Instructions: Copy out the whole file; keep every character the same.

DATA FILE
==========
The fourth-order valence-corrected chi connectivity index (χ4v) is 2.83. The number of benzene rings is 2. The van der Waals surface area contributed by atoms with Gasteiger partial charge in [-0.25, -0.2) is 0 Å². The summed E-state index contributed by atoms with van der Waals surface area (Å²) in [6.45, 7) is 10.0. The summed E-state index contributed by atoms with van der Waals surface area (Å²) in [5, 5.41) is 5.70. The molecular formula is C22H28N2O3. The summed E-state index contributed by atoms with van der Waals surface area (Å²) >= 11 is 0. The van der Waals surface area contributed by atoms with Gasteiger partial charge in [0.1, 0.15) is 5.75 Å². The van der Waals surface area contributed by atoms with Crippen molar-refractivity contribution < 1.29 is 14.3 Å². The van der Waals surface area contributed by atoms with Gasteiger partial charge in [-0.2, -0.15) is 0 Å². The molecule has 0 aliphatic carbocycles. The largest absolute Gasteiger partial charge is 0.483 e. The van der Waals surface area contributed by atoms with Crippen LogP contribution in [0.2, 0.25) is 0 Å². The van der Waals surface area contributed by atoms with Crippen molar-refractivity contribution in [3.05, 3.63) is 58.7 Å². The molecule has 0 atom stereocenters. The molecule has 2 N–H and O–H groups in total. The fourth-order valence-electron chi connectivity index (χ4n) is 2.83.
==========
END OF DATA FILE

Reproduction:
The fourth-order valence-corrected chi connectivity index (χ4v) is 2.83. The number of benzene rings is 2. The van der Waals surface area contributed by atoms with Gasteiger partial charge in [-0.25, -0.2) is 0 Å². The summed E-state index contributed by atoms with van der Waals surface area (Å²) in [6.45, 7) is 10.0. The summed E-state index contributed by atoms with van der Waals surface area (Å²) in [5, 5.41) is 5.70. The molecular formula is C22H28N2O3. The summed E-state index contributed by atoms with van der Waals surface area (Å²) >= 11 is 0. The van der Waals surface area contributed by atoms with Gasteiger partial charge in [0.1, 0.15) is 5.75 Å². The van der Waals surface area contributed by atoms with Crippen molar-refractivity contribution < 1.29 is 14.3 Å². The van der Waals surface area contributed by atoms with Gasteiger partial charge in [-0.2, -0.15) is 0 Å². The molecule has 0 aliphatic carbocycles. The largest absolute Gasteiger partial charge is 0.483 e. The van der Waals surface area contributed by atoms with Crippen LogP contribution in [0.2, 0.25) is 0 Å². The van der Waals surface area contributed by atoms with Crippen molar-refractivity contribution in [3.05, 3.63) is 58.7 Å². The molecule has 0 atom stereocenters. The molecule has 2 N–H and O–H groups in total. The fourth-order valence-electron chi connectivity index (χ4n) is 2.83.